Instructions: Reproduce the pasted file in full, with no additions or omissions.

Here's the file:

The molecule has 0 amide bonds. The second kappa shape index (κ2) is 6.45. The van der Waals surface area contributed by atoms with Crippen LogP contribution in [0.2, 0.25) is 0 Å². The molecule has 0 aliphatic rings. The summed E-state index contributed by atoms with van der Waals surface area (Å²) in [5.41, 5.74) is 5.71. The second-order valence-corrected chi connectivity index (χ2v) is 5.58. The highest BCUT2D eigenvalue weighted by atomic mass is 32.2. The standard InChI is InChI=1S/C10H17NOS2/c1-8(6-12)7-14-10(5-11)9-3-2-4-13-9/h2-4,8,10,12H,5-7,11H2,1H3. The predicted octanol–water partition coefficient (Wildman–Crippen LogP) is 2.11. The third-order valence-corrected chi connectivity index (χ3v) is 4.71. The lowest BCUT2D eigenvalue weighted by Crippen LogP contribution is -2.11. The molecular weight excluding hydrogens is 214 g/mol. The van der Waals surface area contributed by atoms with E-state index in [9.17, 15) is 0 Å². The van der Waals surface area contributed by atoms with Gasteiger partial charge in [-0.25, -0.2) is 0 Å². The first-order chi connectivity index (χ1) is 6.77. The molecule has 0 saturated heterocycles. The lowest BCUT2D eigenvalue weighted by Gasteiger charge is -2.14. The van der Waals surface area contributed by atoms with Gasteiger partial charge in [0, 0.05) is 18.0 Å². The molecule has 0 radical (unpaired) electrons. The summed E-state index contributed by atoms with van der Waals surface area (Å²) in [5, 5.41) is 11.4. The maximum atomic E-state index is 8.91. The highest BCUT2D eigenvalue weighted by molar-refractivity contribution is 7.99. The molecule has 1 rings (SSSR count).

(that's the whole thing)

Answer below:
The molecule has 0 amide bonds. The second kappa shape index (κ2) is 6.45. The van der Waals surface area contributed by atoms with Crippen LogP contribution in [0.2, 0.25) is 0 Å². The molecule has 0 aliphatic rings. The summed E-state index contributed by atoms with van der Waals surface area (Å²) in [5.41, 5.74) is 5.71. The second-order valence-corrected chi connectivity index (χ2v) is 5.58. The highest BCUT2D eigenvalue weighted by atomic mass is 32.2. The standard InChI is InChI=1S/C10H17NOS2/c1-8(6-12)7-14-10(5-11)9-3-2-4-13-9/h2-4,8,10,12H,5-7,11H2,1H3. The predicted octanol–water partition coefficient (Wildman–Crippen LogP) is 2.11. The third-order valence-corrected chi connectivity index (χ3v) is 4.71. The lowest BCUT2D eigenvalue weighted by Crippen LogP contribution is -2.11. The molecular weight excluding hydrogens is 214 g/mol. The van der Waals surface area contributed by atoms with E-state index in [9.17, 15) is 0 Å². The van der Waals surface area contributed by atoms with Gasteiger partial charge in [-0.25, -0.2) is 0 Å². The first-order chi connectivity index (χ1) is 6.77. The molecule has 0 saturated heterocycles. The lowest BCUT2D eigenvalue weighted by Gasteiger charge is -2.14. The van der Waals surface area contributed by atoms with Gasteiger partial charge in [0, 0.05) is 18.0 Å². The molecule has 0 radical (unpaired) electrons. The summed E-state index contributed by atoms with van der Waals surface area (Å²) in [5, 5.41) is 11.4. The maximum atomic E-state index is 8.91. The highest BCUT2D eigenvalue weighted by molar-refractivity contribution is 7.99. The molecule has 1 rings (SSSR count).